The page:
He continued, "... if a Catholic publicly and obstinately supports the civil right of abortion, knowing that the church teaches officially against that legislation, he or she commits that heresy envisioned by [Canon 751]." He continued, "Provided that the presumptions of knowledge of the law and penalty…and imputability … are not rebutted in the external forum, one is automatically excommunicated … ."
Then, letter in hand, Balestrieri seemed to overplay his hand.
Speaking on EWTN, Balestrieri declared that he had the goods on Kerry. In an Oct. 18 press release he "revealed that he has received a written response prompted by the Vatican's Congregation for the Doctrine of the Faith, affirming that Catholic politicians who persist in supporting the right to abortion are 'automatically excommunicated.' "
The impression was firmly implanted that the Vatican -- not simply a Dominican priest in Northeast Washington, D.C., helping out an overtaxed church bureaucrat in Rome with a request from a grad student -- had declared Kerry excommunicated.
The letter he received, said Balestrieri, was a "formal" response to his inquiry and was "drafted under the auspices of the official Vatican Congregation with competency to decide doctrinal questions. …"
In fact, Balestrieri continued, Cole's response "holds that the dogmatic force of the two propositions is 'manifest,' a term not lightly used by any theologian. This means that one is dealing here not with a matter of a theologian's personal opinion, but with two core non-negotiable Articles of Faith. The Response, therefore, is 'official' and binding in that it simply restates infallible teachings of the Ordinary and Universal Magisterium…."
Unfortunately for Balestrieri, nobody had informed Cole of his own infallibility.
"The authority [of the letter] is very minimal," Cole told NCR. Catholics, said Cole, are "free to think the whole thing is baloney" promulgated by a "small-time theologian." Said Cole: "It's very simple: It's a very private letter to one person. I don't represent the Vatican. I am not a member of the congregation, nor am I a consulter. I don't really talk about politicians. It's just a simple response to a couple of simple questions. I'm not coming down on anybody, per se. That particular letter was used by somebody else to give it their swing, their interpretation."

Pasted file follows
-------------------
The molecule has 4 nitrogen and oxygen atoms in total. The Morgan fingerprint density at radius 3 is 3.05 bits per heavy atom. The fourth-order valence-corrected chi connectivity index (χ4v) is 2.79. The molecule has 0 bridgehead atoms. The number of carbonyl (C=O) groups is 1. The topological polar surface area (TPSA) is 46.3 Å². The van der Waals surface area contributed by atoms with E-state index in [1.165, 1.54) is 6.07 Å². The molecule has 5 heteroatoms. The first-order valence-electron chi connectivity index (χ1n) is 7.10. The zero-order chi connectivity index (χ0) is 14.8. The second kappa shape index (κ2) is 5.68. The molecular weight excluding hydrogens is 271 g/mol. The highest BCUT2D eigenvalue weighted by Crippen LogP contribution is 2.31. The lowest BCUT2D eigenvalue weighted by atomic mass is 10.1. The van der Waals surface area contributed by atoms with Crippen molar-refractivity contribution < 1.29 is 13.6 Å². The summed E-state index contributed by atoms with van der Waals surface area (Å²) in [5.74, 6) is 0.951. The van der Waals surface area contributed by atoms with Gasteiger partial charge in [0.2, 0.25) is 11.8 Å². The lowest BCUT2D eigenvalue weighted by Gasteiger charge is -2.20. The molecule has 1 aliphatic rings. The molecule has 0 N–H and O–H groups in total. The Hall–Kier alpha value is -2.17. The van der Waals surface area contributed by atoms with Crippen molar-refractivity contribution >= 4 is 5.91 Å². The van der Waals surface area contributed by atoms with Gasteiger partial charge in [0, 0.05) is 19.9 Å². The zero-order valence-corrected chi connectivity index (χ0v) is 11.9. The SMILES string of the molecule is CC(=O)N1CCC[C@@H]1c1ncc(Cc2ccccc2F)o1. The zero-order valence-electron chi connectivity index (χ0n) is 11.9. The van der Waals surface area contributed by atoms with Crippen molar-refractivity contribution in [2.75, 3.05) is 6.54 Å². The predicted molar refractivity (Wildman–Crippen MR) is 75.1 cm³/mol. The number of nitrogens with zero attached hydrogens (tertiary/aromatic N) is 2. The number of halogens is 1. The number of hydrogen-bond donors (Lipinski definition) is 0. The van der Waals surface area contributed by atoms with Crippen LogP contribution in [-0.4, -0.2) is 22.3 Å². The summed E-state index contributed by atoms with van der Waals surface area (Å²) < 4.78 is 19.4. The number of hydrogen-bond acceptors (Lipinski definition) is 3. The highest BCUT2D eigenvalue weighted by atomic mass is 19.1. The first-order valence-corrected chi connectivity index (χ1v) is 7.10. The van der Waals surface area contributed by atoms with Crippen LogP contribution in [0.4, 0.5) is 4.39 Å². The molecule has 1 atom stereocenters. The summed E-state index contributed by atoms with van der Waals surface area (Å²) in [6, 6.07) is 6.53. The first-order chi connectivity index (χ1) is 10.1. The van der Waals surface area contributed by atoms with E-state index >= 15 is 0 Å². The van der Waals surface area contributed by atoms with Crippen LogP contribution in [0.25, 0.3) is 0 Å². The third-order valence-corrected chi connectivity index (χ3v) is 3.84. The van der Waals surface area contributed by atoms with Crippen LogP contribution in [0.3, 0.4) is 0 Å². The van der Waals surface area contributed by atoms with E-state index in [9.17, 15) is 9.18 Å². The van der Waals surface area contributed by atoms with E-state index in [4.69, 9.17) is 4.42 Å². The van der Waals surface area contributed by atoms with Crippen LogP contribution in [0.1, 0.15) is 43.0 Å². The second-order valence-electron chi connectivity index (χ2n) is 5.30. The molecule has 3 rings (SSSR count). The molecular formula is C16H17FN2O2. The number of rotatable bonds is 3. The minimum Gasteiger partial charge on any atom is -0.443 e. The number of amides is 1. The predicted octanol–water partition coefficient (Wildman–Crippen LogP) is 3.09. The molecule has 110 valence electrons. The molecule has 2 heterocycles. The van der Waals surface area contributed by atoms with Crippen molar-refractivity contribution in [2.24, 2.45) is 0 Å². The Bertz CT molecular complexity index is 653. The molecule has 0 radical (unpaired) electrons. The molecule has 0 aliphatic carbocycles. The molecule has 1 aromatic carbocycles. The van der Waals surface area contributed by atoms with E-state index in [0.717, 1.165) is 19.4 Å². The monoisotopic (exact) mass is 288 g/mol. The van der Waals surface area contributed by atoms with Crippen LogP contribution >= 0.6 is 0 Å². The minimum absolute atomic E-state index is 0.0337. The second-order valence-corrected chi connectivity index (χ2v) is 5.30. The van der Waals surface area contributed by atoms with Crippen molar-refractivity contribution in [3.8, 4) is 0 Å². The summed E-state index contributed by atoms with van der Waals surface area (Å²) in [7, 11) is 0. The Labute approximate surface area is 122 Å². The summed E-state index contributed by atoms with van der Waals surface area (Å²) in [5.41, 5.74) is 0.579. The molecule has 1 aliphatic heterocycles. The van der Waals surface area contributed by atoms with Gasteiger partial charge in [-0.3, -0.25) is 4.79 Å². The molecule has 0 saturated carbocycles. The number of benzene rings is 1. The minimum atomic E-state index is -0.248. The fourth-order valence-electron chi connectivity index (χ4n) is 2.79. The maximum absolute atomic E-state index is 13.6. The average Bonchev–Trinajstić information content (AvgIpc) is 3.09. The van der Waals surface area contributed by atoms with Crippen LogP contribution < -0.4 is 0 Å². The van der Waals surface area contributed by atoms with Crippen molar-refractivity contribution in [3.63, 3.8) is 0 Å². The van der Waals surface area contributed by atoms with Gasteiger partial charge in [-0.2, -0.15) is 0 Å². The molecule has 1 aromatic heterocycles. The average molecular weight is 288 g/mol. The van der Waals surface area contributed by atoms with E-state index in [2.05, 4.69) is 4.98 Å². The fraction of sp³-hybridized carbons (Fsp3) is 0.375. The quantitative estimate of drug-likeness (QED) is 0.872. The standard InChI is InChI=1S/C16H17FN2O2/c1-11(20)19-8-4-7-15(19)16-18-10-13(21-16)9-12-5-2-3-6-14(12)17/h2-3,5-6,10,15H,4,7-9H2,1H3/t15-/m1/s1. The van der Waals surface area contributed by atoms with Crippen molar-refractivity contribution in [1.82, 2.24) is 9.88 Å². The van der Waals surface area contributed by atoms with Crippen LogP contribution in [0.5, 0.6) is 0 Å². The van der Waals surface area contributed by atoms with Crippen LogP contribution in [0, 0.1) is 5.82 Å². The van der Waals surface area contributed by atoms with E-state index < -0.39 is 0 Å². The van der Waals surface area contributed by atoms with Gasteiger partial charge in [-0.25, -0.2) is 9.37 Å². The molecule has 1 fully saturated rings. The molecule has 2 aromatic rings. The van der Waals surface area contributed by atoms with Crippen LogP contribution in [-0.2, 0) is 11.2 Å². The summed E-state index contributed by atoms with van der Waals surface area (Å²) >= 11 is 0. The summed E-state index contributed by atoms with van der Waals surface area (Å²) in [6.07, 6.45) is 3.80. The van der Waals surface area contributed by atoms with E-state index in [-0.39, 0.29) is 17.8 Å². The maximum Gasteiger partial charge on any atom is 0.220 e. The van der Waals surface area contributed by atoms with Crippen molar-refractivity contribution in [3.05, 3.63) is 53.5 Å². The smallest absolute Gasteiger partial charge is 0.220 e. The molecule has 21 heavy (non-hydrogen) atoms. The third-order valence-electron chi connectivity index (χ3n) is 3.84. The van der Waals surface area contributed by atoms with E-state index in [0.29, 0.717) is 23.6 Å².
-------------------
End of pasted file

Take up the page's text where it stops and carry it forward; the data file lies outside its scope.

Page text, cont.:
In a statement, Cole explained further.
"Neither Fr. DiNoia nor I had any knowledge that he was going to 'go after' Kerry or any other Catholic figure for their public stance concerning the evil of abortion. So, in my letter to Marc Balestrieri, I began by mentioning that my letter is a personal and private opinion to him about anyone who would publicly and persistently teach that abortion is not morally prohibited. It is in no way authoritative from the Congregation nor was I representing the Congregation. Its only weight is that of a priest and a theologian who appeals to sacred sources. I was helping out Fr. DiNoia who asked me to do this for him."
In the meantime, the New York Times picked up the scent. "Letter Supports Anti-Kerry Bid Over Abortion," read the Oct. 19 headline. So empowered was he by the response he got from the Vatican, Balestrieri told the Times, that he was expanding his heresy complaint to include a host of other politicians, including senators Ted Kennedy, Tom Harkin, Susan Collins and former New York Governor Mario Cuomo. A Kerry spokesperson, noting that the senator attends Mass and takes Communion, denied that he had been excommunicated.
That same day a Vatican official was quoted by Catholic News Service. "No, Kerry is not a heretic," said the official.
By Wednesday, CDF had obviously had enough of the heretical high jinx.
"I thought I was advising a student who was working on a project. I referred him to a reliable theologian on the matter. I was acting in my capacity as a theologian trying to be helpful to a young person,'' DiNoia told Reuters, which headlined its story "Vatican Says Anti-Kerry Lawyer Hoodwinked Them."
``I had no idea his aim was actually to build a heresy case against John Kerry or against anyone else. I feel that we have been instrumentalized,'' DiNoia told Reuters.
Instrumentalized? That's one word for it.
The e-mail address for Joe Feuerherd is